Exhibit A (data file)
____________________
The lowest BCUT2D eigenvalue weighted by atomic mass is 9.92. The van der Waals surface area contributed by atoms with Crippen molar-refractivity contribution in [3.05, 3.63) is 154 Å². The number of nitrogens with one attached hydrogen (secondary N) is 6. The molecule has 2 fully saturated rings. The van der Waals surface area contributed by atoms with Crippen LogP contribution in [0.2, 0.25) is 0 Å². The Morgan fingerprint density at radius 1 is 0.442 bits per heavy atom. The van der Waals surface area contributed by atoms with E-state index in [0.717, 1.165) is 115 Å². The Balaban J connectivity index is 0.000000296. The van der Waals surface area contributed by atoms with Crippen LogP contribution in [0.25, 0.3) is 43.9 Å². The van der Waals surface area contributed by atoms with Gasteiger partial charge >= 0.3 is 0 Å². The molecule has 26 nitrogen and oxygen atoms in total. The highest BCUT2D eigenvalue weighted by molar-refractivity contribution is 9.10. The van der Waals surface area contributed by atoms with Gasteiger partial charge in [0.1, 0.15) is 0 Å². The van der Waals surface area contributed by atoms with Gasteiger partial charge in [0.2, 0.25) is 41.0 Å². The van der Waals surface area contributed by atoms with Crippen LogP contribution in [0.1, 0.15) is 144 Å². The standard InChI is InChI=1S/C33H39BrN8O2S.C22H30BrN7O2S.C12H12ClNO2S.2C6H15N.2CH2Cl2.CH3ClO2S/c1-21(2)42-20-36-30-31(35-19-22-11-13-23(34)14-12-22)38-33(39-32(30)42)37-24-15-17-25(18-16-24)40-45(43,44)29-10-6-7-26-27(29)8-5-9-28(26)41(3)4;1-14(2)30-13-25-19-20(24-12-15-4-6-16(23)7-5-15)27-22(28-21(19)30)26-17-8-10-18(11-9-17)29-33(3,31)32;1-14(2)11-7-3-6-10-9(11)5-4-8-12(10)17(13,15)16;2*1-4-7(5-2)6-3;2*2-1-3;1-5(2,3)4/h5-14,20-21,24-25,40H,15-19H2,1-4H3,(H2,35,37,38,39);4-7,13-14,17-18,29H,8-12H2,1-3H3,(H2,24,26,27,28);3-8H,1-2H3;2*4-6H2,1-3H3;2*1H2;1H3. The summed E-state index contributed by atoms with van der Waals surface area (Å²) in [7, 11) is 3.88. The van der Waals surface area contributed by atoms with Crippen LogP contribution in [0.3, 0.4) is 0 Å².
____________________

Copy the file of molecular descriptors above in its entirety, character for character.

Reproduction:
The lowest BCUT2D eigenvalue weighted by atomic mass is 9.92. The van der Waals surface area contributed by atoms with Crippen molar-refractivity contribution in [3.05, 3.63) is 154 Å². The number of nitrogens with one attached hydrogen (secondary N) is 6. The molecule has 2 fully saturated rings. The van der Waals surface area contributed by atoms with Crippen LogP contribution in [0.2, 0.25) is 0 Å². The Morgan fingerprint density at radius 1 is 0.442 bits per heavy atom. The van der Waals surface area contributed by atoms with E-state index in [0.717, 1.165) is 115 Å². The Balaban J connectivity index is 0.000000296. The van der Waals surface area contributed by atoms with Crippen LogP contribution in [0.25, 0.3) is 43.9 Å². The van der Waals surface area contributed by atoms with Gasteiger partial charge >= 0.3 is 0 Å². The molecule has 26 nitrogen and oxygen atoms in total. The highest BCUT2D eigenvalue weighted by molar-refractivity contribution is 9.10. The van der Waals surface area contributed by atoms with Gasteiger partial charge in [0.1, 0.15) is 0 Å². The van der Waals surface area contributed by atoms with Gasteiger partial charge in [0.2, 0.25) is 41.0 Å². The van der Waals surface area contributed by atoms with Crippen LogP contribution in [0.1, 0.15) is 144 Å². The standard InChI is InChI=1S/C33H39BrN8O2S.C22H30BrN7O2S.C12H12ClNO2S.2C6H15N.2CH2Cl2.CH3ClO2S/c1-21(2)42-20-36-30-31(35-19-22-11-13-23(34)14-12-22)38-33(39-32(30)42)37-24-15-17-25(18-16-24)40-45(43,44)29-10-6-7-26-27(29)8-5-9-28(26)41(3)4;1-14(2)30-13-25-19-20(24-12-15-4-6-16(23)7-5-15)27-22(28-21(19)30)26-17-8-10-18(11-9-17)29-33(3,31)32;1-14(2)11-7-3-6-10-9(11)5-4-8-12(10)17(13,15)16;2*1-4-7(5-2)6-3;2*2-1-3;1-5(2,3)4/h5-14,20-21,24-25,40H,15-19H2,1-4H3,(H2,35,37,38,39);4-7,13-14,17-18,29H,8-12H2,1-3H3,(H2,24,26,27,28);3-8H,1-2H3;2*4-6H2,1-3H3;2*1H2;1H3. The summed E-state index contributed by atoms with van der Waals surface area (Å²) in [7, 11) is 3.88. The van der Waals surface area contributed by atoms with Crippen LogP contribution in [0.3, 0.4) is 0 Å².